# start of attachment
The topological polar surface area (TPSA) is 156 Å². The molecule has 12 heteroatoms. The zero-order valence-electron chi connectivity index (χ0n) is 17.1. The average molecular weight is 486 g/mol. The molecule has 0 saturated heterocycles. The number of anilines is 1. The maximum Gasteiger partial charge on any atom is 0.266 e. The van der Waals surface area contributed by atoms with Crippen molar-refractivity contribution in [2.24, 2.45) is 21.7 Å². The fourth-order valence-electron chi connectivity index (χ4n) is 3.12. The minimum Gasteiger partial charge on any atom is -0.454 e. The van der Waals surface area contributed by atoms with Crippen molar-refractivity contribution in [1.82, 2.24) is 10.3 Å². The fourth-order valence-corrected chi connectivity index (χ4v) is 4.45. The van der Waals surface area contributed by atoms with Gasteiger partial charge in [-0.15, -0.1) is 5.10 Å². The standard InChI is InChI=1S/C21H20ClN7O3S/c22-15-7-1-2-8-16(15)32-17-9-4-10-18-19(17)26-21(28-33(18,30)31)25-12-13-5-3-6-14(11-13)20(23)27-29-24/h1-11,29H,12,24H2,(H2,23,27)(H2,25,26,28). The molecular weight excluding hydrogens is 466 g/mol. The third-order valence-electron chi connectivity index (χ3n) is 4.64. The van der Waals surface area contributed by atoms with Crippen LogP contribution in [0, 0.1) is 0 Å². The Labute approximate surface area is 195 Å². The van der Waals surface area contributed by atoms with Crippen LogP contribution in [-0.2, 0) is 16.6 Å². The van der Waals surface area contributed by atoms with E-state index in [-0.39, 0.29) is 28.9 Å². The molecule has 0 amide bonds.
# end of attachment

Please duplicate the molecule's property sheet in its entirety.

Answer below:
The topological polar surface area (TPSA) is 156 Å². The molecule has 12 heteroatoms. The zero-order valence-electron chi connectivity index (χ0n) is 17.1. The average molecular weight is 486 g/mol. The molecule has 0 saturated heterocycles. The number of anilines is 1. The maximum Gasteiger partial charge on any atom is 0.266 e. The van der Waals surface area contributed by atoms with Crippen molar-refractivity contribution in [2.24, 2.45) is 21.7 Å². The fourth-order valence-electron chi connectivity index (χ4n) is 3.12. The minimum Gasteiger partial charge on any atom is -0.454 e. The van der Waals surface area contributed by atoms with Crippen molar-refractivity contribution in [1.82, 2.24) is 10.3 Å². The fourth-order valence-corrected chi connectivity index (χ4v) is 4.45. The van der Waals surface area contributed by atoms with Gasteiger partial charge in [-0.15, -0.1) is 5.10 Å². The standard InChI is InChI=1S/C21H20ClN7O3S/c22-15-7-1-2-8-16(15)32-17-9-4-10-18-19(17)26-21(28-33(18,30)31)25-12-13-5-3-6-14(11-13)20(23)27-29-24/h1-11,29H,12,24H2,(H2,23,27)(H2,25,26,28). The molecular weight excluding hydrogens is 466 g/mol. The third-order valence-electron chi connectivity index (χ3n) is 4.64. The van der Waals surface area contributed by atoms with Crippen LogP contribution in [0, 0.1) is 0 Å². The Labute approximate surface area is 195 Å². The van der Waals surface area contributed by atoms with Crippen LogP contribution in [-0.2, 0) is 16.6 Å². The van der Waals surface area contributed by atoms with E-state index in [-0.39, 0.29) is 28.9 Å². The molecule has 0 amide bonds.